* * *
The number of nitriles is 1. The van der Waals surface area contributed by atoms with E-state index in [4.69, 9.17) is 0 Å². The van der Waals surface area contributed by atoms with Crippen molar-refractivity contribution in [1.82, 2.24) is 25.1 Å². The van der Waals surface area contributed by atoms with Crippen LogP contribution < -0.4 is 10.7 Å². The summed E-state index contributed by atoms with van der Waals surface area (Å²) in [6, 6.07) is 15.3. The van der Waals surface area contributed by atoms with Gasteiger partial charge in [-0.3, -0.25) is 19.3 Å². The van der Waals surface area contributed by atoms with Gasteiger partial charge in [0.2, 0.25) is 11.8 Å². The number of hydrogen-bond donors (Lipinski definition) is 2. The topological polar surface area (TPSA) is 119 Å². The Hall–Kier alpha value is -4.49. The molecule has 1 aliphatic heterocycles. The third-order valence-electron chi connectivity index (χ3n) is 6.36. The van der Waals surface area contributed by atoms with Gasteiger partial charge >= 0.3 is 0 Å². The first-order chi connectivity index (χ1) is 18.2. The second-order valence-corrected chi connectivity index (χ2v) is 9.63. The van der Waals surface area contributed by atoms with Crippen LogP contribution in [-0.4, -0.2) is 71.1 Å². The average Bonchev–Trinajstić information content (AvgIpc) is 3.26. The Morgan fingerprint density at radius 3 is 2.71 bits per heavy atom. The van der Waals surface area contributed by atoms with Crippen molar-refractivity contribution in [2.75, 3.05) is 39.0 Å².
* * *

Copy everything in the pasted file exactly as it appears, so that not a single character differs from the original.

The number of nitriles is 1. The van der Waals surface area contributed by atoms with E-state index in [4.69, 9.17) is 0 Å². The van der Waals surface area contributed by atoms with Crippen molar-refractivity contribution in [1.82, 2.24) is 25.1 Å². The van der Waals surface area contributed by atoms with Crippen LogP contribution < -0.4 is 10.7 Å². The summed E-state index contributed by atoms with van der Waals surface area (Å²) in [6, 6.07) is 15.3. The van der Waals surface area contributed by atoms with Gasteiger partial charge in [-0.3, -0.25) is 19.3 Å². The van der Waals surface area contributed by atoms with Gasteiger partial charge in [0.2, 0.25) is 11.8 Å². The number of hydrogen-bond donors (Lipinski definition) is 2. The topological polar surface area (TPSA) is 119 Å². The Hall–Kier alpha value is -4.49. The molecule has 1 aliphatic heterocycles. The third-order valence-electron chi connectivity index (χ3n) is 6.36. The van der Waals surface area contributed by atoms with Gasteiger partial charge >= 0.3 is 0 Å². The first-order chi connectivity index (χ1) is 18.2. The second-order valence-corrected chi connectivity index (χ2v) is 9.63. The van der Waals surface area contributed by atoms with Crippen LogP contribution in [-0.4, -0.2) is 71.1 Å². The average Bonchev–Trinajstić information content (AvgIpc) is 3.26. The Morgan fingerprint density at radius 3 is 2.71 bits per heavy atom. The van der Waals surface area contributed by atoms with Crippen molar-refractivity contribution in [2.75, 3.05) is 39.0 Å².